2. Ah Pimpernel Smith – you’ve found one of my favourite films – a genuinely brilliant piece of anti-Nazi movie making from the early 1940s produced by, directed by, largely funded by and starring Leslie Howard. Howard of course, used the film as a powerful tool in the rally call against the horrors of fascism, horrors which the West (and particularly the USA) had yet to fully acknowledge at the time the film was made (and the final scenes, when he predicts that the Nazis will destroy themselves at great cost to the German people, are profoundly unsettling). Intriguing, though, that Smith never gets a ‘back-story’ in the film; we never know what his motivation is or whether he is acting alone (at several points the film implies that he may have the backing of a larger organisation - British Military Intelligence?).

    Throughout the film, Smith uses his archaeologist persona (ineffectual, intellectual, forgetful, woman-fearing, artefact-hunting, pacifist) as cover to gain access to the Nazi homeland in order to rescue those at most risk from the fascist regime. Only when he puts aside this persona, is Smith revealed as the true hero, standing up to the Nazis and selflessly putting his own life on the line for others. One could argue, therefore, that this is not a case of the archaeologist as good guy, but of the good guy using the role of archaeologist (turning a blind eye to the atrocities committed by the State in order to advance his research) in order to gain access to the needy.

    I digress

    There are, of course, a number of heroic archaeologists in pop culture, and let’s face it, in most cases I think most people would prefer the stubble-jawed excitement of Indiana Jones to the harsh reality of a medieval cesspit in a rain-sodden British winter. What unsettles me (and perhaps I really ought to get out more) is that in all cases, from Smith to Jones, is that the archaeologist is not a very sympathetic character, one that ALWAYS puts the search for artefacts before all other concerns (especially the safety of others). As the Nazi collaborating archaeologist Dr Belloq says to Dr Jones in Raiders of the Lost Ark “You and I are very much alike. Archaeology is our religion”.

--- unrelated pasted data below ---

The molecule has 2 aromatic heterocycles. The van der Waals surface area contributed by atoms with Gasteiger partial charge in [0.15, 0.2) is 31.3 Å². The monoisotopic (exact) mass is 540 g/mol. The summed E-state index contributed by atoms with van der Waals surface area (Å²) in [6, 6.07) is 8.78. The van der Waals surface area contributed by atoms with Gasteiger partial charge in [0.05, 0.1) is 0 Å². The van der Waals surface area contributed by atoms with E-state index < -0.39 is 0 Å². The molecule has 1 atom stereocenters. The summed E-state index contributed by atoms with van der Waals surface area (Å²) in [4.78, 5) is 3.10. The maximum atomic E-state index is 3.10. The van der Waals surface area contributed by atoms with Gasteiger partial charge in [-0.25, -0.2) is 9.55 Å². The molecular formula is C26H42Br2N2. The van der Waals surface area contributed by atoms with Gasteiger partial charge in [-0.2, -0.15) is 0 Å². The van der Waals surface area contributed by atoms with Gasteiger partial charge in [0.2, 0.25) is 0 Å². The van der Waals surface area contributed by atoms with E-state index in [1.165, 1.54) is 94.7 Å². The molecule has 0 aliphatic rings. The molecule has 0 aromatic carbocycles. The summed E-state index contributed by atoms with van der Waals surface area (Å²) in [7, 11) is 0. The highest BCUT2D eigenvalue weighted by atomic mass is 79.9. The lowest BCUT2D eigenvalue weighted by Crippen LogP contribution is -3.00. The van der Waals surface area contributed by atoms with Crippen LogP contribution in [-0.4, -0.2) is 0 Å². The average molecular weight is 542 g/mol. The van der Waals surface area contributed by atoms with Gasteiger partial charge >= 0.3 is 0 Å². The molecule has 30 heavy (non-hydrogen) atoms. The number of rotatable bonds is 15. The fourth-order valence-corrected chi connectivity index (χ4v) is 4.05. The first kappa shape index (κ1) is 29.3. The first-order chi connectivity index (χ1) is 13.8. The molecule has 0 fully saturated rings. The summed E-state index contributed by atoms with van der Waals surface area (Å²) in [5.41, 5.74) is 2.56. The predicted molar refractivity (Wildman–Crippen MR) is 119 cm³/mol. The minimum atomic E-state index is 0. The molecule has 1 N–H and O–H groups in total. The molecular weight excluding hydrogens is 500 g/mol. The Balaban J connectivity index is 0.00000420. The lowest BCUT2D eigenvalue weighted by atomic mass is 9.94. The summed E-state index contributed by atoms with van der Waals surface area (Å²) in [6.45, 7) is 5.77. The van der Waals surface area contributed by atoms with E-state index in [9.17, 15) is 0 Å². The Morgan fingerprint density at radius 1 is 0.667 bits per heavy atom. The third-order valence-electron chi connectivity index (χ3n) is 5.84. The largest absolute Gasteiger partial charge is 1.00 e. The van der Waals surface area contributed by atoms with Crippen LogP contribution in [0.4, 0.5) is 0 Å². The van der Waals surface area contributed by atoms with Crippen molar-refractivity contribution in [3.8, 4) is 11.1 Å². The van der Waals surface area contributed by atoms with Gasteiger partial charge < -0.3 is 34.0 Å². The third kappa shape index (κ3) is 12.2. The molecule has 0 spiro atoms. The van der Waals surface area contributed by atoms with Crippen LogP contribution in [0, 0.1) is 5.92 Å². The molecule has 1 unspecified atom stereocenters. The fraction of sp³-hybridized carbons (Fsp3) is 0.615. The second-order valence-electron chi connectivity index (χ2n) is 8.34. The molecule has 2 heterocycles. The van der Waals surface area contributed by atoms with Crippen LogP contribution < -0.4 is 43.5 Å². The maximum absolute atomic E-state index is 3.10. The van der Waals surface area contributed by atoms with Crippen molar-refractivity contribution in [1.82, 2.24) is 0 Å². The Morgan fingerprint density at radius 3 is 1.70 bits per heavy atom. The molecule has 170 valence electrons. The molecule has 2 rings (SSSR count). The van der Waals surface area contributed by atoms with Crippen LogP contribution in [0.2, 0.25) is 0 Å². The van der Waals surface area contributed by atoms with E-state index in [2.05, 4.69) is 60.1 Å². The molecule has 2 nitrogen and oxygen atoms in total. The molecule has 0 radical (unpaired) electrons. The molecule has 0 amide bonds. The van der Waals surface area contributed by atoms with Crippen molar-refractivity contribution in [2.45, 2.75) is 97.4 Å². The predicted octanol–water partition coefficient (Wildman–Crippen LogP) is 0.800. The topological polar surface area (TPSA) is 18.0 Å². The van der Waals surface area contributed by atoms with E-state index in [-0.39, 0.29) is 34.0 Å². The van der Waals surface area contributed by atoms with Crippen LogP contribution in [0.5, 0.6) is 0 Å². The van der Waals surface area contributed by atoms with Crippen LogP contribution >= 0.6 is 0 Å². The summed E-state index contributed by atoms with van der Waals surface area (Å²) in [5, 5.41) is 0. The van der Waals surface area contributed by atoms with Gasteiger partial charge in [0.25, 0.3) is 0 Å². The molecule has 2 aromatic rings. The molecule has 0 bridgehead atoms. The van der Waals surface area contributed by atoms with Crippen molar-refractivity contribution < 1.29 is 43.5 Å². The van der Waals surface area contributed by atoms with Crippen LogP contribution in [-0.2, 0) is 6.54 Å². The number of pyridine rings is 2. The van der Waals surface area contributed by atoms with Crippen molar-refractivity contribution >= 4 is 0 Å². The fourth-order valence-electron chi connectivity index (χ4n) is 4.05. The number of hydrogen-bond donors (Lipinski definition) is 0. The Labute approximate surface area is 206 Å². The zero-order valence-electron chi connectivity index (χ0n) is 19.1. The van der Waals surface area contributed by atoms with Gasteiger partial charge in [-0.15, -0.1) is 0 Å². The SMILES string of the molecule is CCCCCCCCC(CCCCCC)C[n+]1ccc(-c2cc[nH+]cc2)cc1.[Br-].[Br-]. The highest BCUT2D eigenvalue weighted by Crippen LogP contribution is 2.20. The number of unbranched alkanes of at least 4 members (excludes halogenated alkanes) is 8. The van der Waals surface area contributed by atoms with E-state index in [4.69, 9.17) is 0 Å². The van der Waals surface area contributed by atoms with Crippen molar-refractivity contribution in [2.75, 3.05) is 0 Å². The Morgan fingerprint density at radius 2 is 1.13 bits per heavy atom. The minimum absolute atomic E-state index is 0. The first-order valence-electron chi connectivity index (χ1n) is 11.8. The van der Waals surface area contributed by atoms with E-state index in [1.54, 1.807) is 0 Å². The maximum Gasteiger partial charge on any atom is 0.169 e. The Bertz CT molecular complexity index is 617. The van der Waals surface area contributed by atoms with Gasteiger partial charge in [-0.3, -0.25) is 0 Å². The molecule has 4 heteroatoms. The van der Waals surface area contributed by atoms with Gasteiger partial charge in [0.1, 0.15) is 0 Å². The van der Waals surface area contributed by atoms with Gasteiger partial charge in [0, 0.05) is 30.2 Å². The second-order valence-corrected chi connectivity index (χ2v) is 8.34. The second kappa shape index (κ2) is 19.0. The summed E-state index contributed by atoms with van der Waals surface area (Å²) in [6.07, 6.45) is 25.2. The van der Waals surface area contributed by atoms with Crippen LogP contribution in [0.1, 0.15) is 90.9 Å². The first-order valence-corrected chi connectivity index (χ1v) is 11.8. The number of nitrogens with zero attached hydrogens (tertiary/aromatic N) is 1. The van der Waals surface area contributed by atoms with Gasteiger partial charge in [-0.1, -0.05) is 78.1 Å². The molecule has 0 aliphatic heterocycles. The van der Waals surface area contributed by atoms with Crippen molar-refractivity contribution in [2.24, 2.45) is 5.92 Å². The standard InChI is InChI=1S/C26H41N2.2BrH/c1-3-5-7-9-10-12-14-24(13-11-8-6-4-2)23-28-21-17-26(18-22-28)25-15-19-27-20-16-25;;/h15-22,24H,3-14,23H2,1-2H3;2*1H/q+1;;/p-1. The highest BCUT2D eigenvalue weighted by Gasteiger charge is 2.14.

Now THAT’S scary….!

  3. I find it interesting the layers of Smith's personality are peeled away throughout the film, always revealing more and more of his capability and heroics. Eventually he is quite a steely, cunning fellow - but no less charming than when we originally met him as the slightly eccentric, harmless academic. I do tend to gush about this film as I love it so much - I always tell people it's my favourite film about archaeologists, though very few people seem to have heard of it, which is a great shame.

    I don't know if it's a sign of madness that I'd prefer the medieval cesspit to a tank chase in the desert. They say that Formula 1 drivers have that part of their brain missing that makes them afraid when driving at such high speeds - well, I think archaeologists have that bit of our brain missing that makes us sad about being in a damp trench digging out several decades of other people's waste!

  4. I must admit that I’ve never tried a tank chase in the desert (though looking at the current news it doesn’t look a whole heap of fun). To be honest, I agree, the majority of archaeologists are at their happiest when moving soil from A to B and retrieving other people’s waste (ancient waste anyway – not too keen on sifting through the remains of last week’s take away). It’s just that, despite the best efforts of Time Team etc, I find that’s precisely NOT what those in the media feel that archaeologists really ought to be doing. Tombs of long dead Egyptian pharaohs?: well yes, of course; refuse deposits of 12th century Winchester?: er…no.


    The desire to sift the damp dirt of damper trenches probably is related to a neurological disorder of some kind. Has anyone ever compared the brains of archaeologists with REAL people just to check?